We have a box of cubes, triangular prisms, cones, cuboids,
cylinders and tetrahedrons. Which of the buildings would fall down
if we tried to make them?
You'll need a collection of cups for this activity.
Make a chair and table out of interlocking cubes, making sure that the chair fits under the table!
For this activity which explores capacity, you will need to collect some bottles and jars.
Using a loop of string stretched around three of your fingers, what
different triangles can you make? Draw them and sort them into
In this activity focusing on capacity, you will need a collection of different jars and bottles.
What shapes can you make by folding an A4 piece of paper?
Can you create more models that follow these rules?
Can you work out what shape is made when this piece of paper is folded up using the crease pattern shown?
Have you ever tried tessellating capital letters? Have a look at
these examples and then try some for yourself.
You will need a long strip of paper for this task. Cut it into different lengths. How could you find out how long each piece is?
This practical activity challenges you to create symmetrical designs by cutting a square into strips.
Can you see which tile is the odd one out in this design? Using the
basic tile, can you make a repeating pattern to decorate our wall?
Have a go at making a few of these shapes from paper in different sizes. What patterns can you create?
Explore the triangles that can be made with seven sticks of the
Can you describe a piece of paper clearly enough for your partner to know which piece it is?
Arrange your fences to make the largest rectangular space you can. Try with four fences, then five, then six etc.
Try continuing these patterns made from triangles. Can you create your own repeating pattern?
Have you noticed that triangles are used in manmade structures?
Perhaps there is a good reason for this? 'Test a Triangle' and see
how rigid triangles are.
Can you make a rectangle with just 2 dominoes? What about 3, 4, 5,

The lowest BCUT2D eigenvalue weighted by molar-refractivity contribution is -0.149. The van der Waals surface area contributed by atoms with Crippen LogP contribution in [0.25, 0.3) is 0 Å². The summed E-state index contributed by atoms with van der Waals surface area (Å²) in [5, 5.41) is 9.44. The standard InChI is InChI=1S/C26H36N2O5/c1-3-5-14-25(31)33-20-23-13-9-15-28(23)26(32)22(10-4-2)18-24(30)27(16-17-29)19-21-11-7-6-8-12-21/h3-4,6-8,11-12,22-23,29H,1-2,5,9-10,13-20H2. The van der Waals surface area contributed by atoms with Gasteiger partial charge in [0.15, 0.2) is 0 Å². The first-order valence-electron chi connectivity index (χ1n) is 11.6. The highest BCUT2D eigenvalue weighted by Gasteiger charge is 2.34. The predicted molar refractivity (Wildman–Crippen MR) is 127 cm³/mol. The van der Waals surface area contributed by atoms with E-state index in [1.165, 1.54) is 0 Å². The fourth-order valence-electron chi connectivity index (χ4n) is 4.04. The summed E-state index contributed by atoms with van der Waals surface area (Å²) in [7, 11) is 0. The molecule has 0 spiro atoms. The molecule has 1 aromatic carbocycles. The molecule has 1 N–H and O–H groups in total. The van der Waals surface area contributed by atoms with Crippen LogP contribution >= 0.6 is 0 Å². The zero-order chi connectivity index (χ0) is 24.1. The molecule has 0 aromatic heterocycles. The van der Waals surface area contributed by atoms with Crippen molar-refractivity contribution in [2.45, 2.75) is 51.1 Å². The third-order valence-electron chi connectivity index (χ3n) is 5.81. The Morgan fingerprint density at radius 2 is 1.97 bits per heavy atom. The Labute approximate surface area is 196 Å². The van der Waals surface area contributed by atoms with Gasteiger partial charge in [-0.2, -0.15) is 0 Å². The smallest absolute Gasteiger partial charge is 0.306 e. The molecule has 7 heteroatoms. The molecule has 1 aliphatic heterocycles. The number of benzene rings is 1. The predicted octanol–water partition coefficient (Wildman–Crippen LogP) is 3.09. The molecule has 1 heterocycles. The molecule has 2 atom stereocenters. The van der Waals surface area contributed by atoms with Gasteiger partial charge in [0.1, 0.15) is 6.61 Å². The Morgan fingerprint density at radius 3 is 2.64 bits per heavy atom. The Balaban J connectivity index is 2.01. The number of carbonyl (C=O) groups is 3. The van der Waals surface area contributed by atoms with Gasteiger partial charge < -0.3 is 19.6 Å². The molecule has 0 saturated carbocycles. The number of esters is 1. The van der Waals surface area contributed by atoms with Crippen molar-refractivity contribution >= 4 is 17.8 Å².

Follow the diagrams to make this patchwork piece, based on an
octagon in a square.
Looking at the picture of this Jomista Mat, can you decribe what
you see? Why not try and make one yourself?
Kimie and Sebastian were making sticks from interlocking cubes and lining them up. Can they make their lines the same length? Can they make any other lines?
Can you make the birds from the egg tangram?
Here's a simple way to make a Tangram without any measuring or
Ideas for practical ways of representing data such as Venn and
NRICH December 2006 advent calendar - a new tangram for each day in
the run-up to Christmas.
Can you make the most extraordinary, the most amazing, the most
unusual patterns/designs from these triangles which are made in a
Kaia is sure that her father has worn a particular tie twice a week
in at least five of the last ten weeks, but her father disagrees.
Who do you think is right?
This practical problem challenges you to create shapes and patterns
with two different types of triangle. You could even try
Using different numbers of sticks, how many different triangles are
you able to make? Can you make any rules about the numbers of
sticks that make the most triangles?
Take 5 cubes of one colour and 2 of another colour. How many
different ways can you join them if the 5 must touch the table and
the 2 must not touch the table?
Can you fit the tangram pieces into the outline of this brazier for roasting chestnuts?
Can you fit the tangram pieces into the outline of Little Fung at the table?
Can you fit the tangram pieces into the outlines of these people?
Can you fit the tangram pieces into the outlines of these clocks?
Can you fit the tangram pieces into the outlines of the lobster, yacht and cyclist?
Can you fit the tangram pieces into the outline of the child walking home from school?
Can you fit the tangram pieces into the outline of Little Ming playing the board game?
Can you fit the tangram pieces into the outline of this telephone?
This problem focuses on Dienes' Logiblocs. What is the same and
what is different about these pairs of shapes? Can you describe the
shapes in the picture?
Can you recreate this Indian screen pattern? Can you make up
similar patterns of your own?
Can you fit the tangram pieces into the outline of this junk?
What happens to the area of a square if you double the length of
the sides? Try the same thing with rectangles, diamonds and other
shapes. How do the four smaller ones fit into the larger one?
Have a go at drawing these stars which use six points drawn around
a circle. Perhaps you can create your own designs?
Where can you put the mirror across the square so that you can still "see" the whole square? How many different positions are possible?
Watch this "Notes on a Triangle" film. Can you recreate parts of the film using cut-out triangles?
Make a flower design using the same shape made out of different sizes of paper.
Make new patterns from simple turning instructions. You can have a go using pencil and paper or with a floor robot.
This is a simple paper-folding activity that gives an intriguing result which you can then investigate further.